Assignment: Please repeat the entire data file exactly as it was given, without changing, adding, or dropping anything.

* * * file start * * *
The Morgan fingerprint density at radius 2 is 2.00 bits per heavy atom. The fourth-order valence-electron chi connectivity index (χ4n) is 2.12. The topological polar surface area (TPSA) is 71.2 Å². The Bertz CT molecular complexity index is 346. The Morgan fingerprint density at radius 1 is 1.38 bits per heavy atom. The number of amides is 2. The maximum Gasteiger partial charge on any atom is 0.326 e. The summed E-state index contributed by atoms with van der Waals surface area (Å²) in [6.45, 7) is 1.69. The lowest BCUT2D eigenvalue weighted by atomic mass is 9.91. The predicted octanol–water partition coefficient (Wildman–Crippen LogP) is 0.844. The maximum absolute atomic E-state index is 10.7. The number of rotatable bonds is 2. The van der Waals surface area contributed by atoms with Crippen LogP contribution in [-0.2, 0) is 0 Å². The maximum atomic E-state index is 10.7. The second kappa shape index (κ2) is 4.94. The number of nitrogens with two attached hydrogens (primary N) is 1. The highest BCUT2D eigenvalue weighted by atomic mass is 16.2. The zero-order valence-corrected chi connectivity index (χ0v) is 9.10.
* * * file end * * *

The Morgan fingerprint density at radius 2 is 2.00 bits per heavy atom. The fourth-order valence-electron chi connectivity index (χ4n) is 2.12. The topological polar surface area (TPSA) is 71.2 Å². The Bertz CT molecular complexity index is 346. The Morgan fingerprint density at radius 1 is 1.38 bits per heavy atom. The number of amides is 2. The maximum Gasteiger partial charge on any atom is 0.326 e. The summed E-state index contributed by atoms with van der Waals surface area (Å²) in [6.45, 7) is 1.69. The lowest BCUT2D eigenvalue weighted by atomic mass is 9.91. The predicted octanol–water partition coefficient (Wildman–Crippen LogP) is 0.844. The maximum absolute atomic E-state index is 10.7. The number of rotatable bonds is 2. The van der Waals surface area contributed by atoms with Crippen LogP contribution in [-0.2, 0) is 0 Å². The maximum atomic E-state index is 10.7. The second kappa shape index (κ2) is 4.94. The number of nitrogens with two attached hydrogens (primary N) is 1. The highest BCUT2D eigenvalue weighted by atomic mass is 16.2. The zero-order valence-corrected chi connectivity index (χ0v) is 9.10.